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Nationalism and Americanism (1920)

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In this speech, Warren Harding defined the term Americanism as a special quality rooted in the nation’s revolutionary heritage and its representative democracy. He went on to argue that this house of liberty must be defended against international alliances and schemes, as well as against radical disruption by Bolsheviks.


Senator Warren G. Harding. "Americanism really began when it was robed in nationality... In the spirit of Americanism, we proclaim America, we acclaim America

Sound quality of recording is poor

Reverse side of disc is a music selection, not reproduced

Believed to be take 1

Inscribed under label: 1-A-14

This recording has been reproduced distributed by the Library of Congress through the generosity of the family of Guy Golterman, and with the cooperation of CBS-Sony Records and the Recording Industry Association of America

MEDIUM 1 sound disc : analog, 78 rpm ; 12 in

TEXT

"Americanism"

My countrymen, the first claiming source of Americanism was writed in framing the Federal Constitution in 1787. The pilgrims signed their simple and suggested covenant a whole century and a half before, and set aflame their beacon of liberty on the coast of Massachusetts. Other pioneers of New World’s freedom were rearing their new standards of liberty from Jamestown to Plymouth for five generations before Lexington and Concord heralded the new era. It is all American in the best and result, yet all of it lacks the soul of nationality.

In simple truth, there was no thought of nationality in the revolution for America’s independence. The colonists were resisting a wrong, and freedom was their solace. Once it was achieved, nationality was the only agency suited to its preservation. Americanism really began when robed in nationality. The American Republic began the blazed trail of representative, popular government. Representative democracy was proclaimed the safe agency of highest human freedom. America headed the forward procession of civil, human, and religious liberty which ultimately will affect the liberation of all mankind. The Federal Constitution is the very base of all Americanism, the ark of the covenant of American liberty, the very temple of equal rights. The Constitution does abide and ever will, so long as the Republic survives.

Let us hesitate before we surrender the nationality which is the very soul of highest Americanism. This republic has never failed humanity, nor endangered civilization. We have been tardy sometimes -- like when we were proclaiming democracy and neutrality, and yet ignored our national rights -- but the ultimate and helpful part we played in the Great War will be the pride of Americans so long as the world recites the story. We do not mean to hold aloof, we choose no [isolation], we shun no duty. I like to rejoice in an American conscience, and in a big conception of our obligation to liberty, justice, and civilization -- aye, and more. I like to think of Columbia’s helping hand to new republics which are seeking the blessings portrayed in our example. But I have a confidence in our America that requires no council of foreign powers to point the way of American duty. We wish to counsel, cooperate, and contribute, but we arrogate to ourselves the keeping of the American conscience, and every concept of our moral obligation.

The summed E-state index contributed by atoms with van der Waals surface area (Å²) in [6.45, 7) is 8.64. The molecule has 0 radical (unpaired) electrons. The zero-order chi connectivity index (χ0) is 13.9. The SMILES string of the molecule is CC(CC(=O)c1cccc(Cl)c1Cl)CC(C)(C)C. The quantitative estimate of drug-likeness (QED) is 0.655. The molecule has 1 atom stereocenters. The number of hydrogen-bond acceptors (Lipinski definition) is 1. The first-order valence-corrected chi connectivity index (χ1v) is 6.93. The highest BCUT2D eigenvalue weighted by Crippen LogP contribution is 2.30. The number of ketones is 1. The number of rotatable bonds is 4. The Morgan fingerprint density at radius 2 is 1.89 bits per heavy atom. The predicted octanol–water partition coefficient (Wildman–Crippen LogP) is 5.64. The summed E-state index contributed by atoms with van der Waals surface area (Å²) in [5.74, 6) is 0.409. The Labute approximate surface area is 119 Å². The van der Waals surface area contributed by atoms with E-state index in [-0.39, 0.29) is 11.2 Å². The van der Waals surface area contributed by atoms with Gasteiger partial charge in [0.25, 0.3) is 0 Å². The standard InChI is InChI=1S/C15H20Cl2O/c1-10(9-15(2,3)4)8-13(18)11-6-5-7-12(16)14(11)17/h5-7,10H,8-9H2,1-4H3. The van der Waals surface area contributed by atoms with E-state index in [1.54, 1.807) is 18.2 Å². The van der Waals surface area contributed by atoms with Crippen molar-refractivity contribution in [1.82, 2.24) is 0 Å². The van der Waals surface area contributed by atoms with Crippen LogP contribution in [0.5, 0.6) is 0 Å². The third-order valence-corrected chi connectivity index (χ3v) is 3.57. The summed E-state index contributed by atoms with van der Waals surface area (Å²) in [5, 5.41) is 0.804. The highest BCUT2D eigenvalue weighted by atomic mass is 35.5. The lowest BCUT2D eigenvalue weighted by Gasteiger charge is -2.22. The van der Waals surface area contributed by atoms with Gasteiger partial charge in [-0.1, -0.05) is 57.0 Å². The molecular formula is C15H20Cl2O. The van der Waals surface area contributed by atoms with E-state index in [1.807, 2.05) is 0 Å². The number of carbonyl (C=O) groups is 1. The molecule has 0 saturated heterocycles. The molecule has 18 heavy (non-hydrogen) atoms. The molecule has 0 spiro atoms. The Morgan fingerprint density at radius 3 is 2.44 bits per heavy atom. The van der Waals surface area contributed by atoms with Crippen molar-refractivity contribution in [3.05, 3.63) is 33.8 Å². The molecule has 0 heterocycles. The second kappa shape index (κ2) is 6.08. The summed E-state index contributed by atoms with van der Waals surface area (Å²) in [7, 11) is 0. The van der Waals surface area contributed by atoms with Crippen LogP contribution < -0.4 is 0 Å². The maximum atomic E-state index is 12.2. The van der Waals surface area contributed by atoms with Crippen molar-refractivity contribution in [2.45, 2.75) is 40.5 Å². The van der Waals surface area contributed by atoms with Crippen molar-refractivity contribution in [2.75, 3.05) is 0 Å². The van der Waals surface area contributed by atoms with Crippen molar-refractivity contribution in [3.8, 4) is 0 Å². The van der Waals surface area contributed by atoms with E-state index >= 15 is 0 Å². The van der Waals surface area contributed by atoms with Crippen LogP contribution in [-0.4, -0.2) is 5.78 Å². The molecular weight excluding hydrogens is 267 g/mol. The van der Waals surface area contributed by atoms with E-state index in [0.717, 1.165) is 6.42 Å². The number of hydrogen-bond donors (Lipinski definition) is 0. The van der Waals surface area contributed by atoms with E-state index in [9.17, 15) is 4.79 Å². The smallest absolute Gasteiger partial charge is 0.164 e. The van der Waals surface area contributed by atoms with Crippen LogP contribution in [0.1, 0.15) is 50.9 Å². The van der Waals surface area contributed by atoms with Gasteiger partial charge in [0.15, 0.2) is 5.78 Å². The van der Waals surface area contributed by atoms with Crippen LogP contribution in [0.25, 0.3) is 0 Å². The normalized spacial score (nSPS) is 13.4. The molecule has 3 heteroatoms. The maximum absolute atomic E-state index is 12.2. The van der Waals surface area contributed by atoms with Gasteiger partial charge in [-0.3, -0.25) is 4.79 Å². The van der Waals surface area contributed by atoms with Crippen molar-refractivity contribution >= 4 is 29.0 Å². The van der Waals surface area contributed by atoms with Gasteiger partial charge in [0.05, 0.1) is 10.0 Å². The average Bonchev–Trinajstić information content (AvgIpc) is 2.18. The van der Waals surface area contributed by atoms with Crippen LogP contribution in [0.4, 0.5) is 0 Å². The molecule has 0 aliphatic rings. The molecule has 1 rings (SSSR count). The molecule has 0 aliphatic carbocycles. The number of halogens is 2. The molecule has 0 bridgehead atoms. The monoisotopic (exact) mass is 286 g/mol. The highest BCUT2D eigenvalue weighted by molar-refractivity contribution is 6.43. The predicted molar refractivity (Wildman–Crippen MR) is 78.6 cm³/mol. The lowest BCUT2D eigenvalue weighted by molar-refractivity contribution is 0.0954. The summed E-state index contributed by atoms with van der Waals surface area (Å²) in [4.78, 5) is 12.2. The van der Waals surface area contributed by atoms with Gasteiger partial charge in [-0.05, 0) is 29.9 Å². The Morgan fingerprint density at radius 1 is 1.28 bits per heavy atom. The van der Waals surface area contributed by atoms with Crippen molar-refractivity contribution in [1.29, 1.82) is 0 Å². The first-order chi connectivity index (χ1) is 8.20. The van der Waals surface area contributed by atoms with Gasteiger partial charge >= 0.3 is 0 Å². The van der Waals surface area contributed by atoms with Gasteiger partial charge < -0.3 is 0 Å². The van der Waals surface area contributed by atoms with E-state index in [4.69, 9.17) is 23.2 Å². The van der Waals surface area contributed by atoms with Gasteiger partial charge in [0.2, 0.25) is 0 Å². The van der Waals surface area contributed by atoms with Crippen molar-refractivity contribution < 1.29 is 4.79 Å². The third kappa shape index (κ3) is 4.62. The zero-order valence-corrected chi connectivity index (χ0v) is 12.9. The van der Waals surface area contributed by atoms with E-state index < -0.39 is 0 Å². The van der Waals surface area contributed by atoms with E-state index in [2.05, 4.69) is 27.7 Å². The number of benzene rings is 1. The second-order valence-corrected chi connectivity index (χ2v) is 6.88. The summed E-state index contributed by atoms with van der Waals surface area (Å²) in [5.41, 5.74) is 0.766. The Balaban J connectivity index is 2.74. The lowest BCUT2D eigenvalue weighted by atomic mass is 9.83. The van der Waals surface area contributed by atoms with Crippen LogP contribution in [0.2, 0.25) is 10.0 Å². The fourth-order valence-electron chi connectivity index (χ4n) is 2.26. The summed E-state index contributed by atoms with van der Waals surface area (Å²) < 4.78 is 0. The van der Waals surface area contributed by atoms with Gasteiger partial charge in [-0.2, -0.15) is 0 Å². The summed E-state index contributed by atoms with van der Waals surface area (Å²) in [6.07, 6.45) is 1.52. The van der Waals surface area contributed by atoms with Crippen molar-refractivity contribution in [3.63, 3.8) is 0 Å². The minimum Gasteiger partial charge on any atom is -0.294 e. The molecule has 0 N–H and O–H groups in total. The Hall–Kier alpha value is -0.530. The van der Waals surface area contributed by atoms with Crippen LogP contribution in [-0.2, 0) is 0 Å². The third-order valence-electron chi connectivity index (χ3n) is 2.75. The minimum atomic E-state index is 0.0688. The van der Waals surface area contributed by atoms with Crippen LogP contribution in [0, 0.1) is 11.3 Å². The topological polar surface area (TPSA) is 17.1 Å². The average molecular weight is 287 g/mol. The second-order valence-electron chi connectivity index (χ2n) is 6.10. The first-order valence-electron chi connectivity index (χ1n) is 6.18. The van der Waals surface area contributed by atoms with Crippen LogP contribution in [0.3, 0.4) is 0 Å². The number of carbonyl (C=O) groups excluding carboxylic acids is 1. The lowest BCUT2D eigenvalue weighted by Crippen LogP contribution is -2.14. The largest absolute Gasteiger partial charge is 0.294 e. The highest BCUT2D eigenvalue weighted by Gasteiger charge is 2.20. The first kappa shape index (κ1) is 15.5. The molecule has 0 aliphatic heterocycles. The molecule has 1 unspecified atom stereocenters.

It’s time to idealize, but it’s very practical to make sure our own house is in perfect order before we attempt the miracle of Old World stabilization. Call it the selfishness of nationality if you will. I think it’s an inspiration to patriotic devotion to safeguard America first, to stabilize America first, to prosper America first, to think of America first, to exalt America first, to live for and revere America first. Let the internationalist dream, and the Bolshevist destroy. God pity him for whom no [minstrel raptures dwell.] In the spirit of the Republic we proclaim Americanism and acclaim America.

Woody Guthrie, "Two Good Men" (1935)